rare and forgotten experimental music

Monday, August 10, 2009

Dickie Landry - Fifteen Saxophones



More frequently credited as Richard Landry, for some reason he decided to go with the name Dickie for this LP. Landry would probably be best known for playing sax with Philip Glass throughout the 70's. He played on pretty much all the original recordings of Glass' seminal pieces, like "Einstein on the Beach", "Music in Twelve Parts", "Music With Changing Parts", "Music in Fifths", "North Star", etc.. He also played on the Talking Heads' "Speaking in Tongues" and Talking Heads member Jerry Harrison's solo album "Casual Gods". Despite his close working relationship with Glass, though, this album bears more of a relation to Terry Riley's early improvisational, jazzy aesthetic than Glass' additive, endlessly repetitious style. This is a great album of dreamy, droney minimalist music, which nowadays would probably pass for ambient or some such thing.

Landry has recorded a number of albums, and seems to still be somewhat active today. There's not much info about him on the web, but I was able to find this page with a short bio and some nice recordings. He released two albums in the earlyish seventies on Philip Glass' Chatham Square label, which I would LOVE to hear if anyone out there has them.

This album was released on the great German Wergo label in 1977, and has three long tracks performed entirely by Landry. The LP was produced by frequent Philip Glass producer Kurt Munkacsi.

The first piece, "Fifteen Saxophones", is about 10 minutes of overdubbed sax playing, presumably fifteen overdubbed tracks. There's some interlocking, hocketing parts, and some dronier sections. On the whole this piece is rather reminiscent of Terry Riley's "Poppy Nogood", though the fact that it's using overdubbing rather than just delay allows for a degree of complexity and interaction between the parts.

The second track, "Alto Flute Quad Delay", consists of, as you might guess, Landry playing an alto flute through a long delay. Landry plays primarily long tones here, so it doesn't end up sounding all that similar to Terry Riley's delay-based works like "A Rainbow in Curved Air" or "Poppy Nogood" which tended to have faster playing.

The last track, "Kitchen Solos", takes up all of Side B on the LP. Here Landry is playing solo saxophone with a long delay system. This track was recorded live at the Kitchen in NYC. While he plays some long tones and some repetitive phrases like a good minimalist, there's also some nice post-Coltrane free-jazzy sax squealing and multiphonics at times. This piece is probably mostly or perhaps entirely improvised, and has some really great bits, like a couple of minute of key clicks which end up sounding like some weird percussion instrument through all the delay.

Available on CD & LP from Unseen Worlds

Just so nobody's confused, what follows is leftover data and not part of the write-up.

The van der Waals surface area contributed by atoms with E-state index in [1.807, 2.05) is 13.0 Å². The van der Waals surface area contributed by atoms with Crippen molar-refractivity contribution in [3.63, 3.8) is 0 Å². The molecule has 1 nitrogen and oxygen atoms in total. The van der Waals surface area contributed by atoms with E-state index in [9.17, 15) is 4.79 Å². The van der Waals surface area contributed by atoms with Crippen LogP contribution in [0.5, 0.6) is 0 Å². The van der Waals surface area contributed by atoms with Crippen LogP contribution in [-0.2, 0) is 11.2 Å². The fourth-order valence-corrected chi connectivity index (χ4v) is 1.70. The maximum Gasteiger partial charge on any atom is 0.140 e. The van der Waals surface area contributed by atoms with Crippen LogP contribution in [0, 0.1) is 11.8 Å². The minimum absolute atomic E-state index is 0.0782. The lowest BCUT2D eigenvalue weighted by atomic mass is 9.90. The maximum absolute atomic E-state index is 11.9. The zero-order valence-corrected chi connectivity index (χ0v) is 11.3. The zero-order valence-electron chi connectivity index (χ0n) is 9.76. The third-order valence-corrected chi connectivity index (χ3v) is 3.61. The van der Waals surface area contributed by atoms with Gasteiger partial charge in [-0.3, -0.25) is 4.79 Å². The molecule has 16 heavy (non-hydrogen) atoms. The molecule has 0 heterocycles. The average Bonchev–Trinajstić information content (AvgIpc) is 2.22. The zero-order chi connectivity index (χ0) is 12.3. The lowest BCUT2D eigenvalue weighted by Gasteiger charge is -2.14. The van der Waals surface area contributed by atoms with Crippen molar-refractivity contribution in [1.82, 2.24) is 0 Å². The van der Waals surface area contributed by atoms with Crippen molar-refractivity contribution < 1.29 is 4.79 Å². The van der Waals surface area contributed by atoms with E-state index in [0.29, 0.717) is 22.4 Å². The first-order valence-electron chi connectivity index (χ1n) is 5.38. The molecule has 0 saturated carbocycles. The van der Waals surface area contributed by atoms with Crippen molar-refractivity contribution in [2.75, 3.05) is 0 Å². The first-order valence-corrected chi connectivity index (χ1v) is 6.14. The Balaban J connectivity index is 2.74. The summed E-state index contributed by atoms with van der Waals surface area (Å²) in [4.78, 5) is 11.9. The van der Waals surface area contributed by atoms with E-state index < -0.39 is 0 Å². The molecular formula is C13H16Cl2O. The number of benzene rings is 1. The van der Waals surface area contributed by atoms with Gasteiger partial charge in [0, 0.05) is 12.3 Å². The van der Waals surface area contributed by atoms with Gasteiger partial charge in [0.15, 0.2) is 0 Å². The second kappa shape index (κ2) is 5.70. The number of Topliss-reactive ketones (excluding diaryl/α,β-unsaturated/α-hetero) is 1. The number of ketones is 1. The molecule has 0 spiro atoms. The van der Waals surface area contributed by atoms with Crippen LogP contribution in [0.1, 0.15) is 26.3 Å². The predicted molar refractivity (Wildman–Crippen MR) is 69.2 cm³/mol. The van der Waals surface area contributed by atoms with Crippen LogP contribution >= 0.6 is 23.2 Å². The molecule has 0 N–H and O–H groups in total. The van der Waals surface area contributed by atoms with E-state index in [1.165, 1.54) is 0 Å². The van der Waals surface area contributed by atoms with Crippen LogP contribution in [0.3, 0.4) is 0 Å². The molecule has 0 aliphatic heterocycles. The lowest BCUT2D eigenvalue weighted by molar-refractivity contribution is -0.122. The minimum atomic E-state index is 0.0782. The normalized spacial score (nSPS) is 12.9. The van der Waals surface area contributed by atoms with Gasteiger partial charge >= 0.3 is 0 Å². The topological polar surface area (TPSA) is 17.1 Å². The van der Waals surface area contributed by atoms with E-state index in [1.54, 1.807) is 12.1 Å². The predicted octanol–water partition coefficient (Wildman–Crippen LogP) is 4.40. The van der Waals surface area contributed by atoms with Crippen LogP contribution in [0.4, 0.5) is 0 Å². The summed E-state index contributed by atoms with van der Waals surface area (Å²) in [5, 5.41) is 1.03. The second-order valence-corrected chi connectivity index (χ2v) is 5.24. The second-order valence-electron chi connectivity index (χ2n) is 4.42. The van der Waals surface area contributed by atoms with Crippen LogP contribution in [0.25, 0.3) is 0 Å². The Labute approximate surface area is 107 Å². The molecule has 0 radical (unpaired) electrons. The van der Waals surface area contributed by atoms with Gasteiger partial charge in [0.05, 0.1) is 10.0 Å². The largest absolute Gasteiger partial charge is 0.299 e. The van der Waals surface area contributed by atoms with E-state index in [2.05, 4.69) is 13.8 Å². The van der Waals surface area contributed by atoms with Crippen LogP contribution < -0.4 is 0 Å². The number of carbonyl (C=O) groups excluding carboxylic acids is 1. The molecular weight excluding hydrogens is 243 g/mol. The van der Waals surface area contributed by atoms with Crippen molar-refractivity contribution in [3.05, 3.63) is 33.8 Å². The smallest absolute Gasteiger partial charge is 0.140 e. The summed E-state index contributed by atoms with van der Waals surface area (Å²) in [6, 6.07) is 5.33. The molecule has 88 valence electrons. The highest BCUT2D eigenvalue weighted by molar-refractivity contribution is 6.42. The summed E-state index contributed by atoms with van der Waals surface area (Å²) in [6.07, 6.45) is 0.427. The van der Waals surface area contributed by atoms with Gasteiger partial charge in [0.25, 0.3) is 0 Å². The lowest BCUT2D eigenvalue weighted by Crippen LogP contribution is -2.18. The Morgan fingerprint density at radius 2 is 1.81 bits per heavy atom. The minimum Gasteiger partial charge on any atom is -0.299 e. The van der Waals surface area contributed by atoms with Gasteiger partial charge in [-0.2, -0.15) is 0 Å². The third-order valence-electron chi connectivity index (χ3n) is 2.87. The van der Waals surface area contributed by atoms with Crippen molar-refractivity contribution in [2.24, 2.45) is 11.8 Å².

4 comments:

e jerry said...

Dickie is how most people refer to him, from what I've heard. On at least the two workshops I've been around him (the first around the time of Glass's The Voyage premiere, the second in the spring of 1993, about the time of 13 Gestures), I never heard him called anything but Dickie. Babs Case called him Dickie even in her sleep.

Dickie liked to mess with my head during improv work. Fortunately, during the most recent one, I had my back to the audience.

e jerry said...

Oh, and don't forget his working alongside Adrian Belew on the Home of the Brave tour for Laurie Anderson. I heard quite amusing stories of Janice Pendarvis and Dolette McDonald from that one.

Doug Menefee said...

I lived next door to Dickie in Lafayette. He is a very well versed musician. He's also well known for his visual arts (mostly paintings). In addition to everything mentioned by other posts he plays with a great swamp pop band named Lil' Band o' Gold. Below is the write up from Amazon.com:

"On Lil' Band O' Gold some of south Louisiana's finest roots musicians get together to play some vintage swamp-pop. The lineup includes Steve Riley, the frontman of the Mamou Playboys; Warren Storm; C.C Adcock; Richard Comeaux of River Road; and David Egan, the pianist from Fil. The songs are drawn from a variety of styles and include Dewey Balfa's Cajun classic "Parlez Nous a Boire" ("Lets Talk About Drinking"), Moon Mullican's "7 Nights 2 Rock," and Tom Waits and Keith Richards's "That Feel." The band skillfully blends the backwoods sounds of accordion and pedal steel with the big-city sound of the St. Martin Horns. The music of Lil' Band O' Gold would make an excellent soundtrack for a summer barbecue. --Michael Simmons "

Dickie said...

Dickie Landry !5 Saxophones:

Yes its alive. My email is landry9999@bellsouth.net

thanks for the post.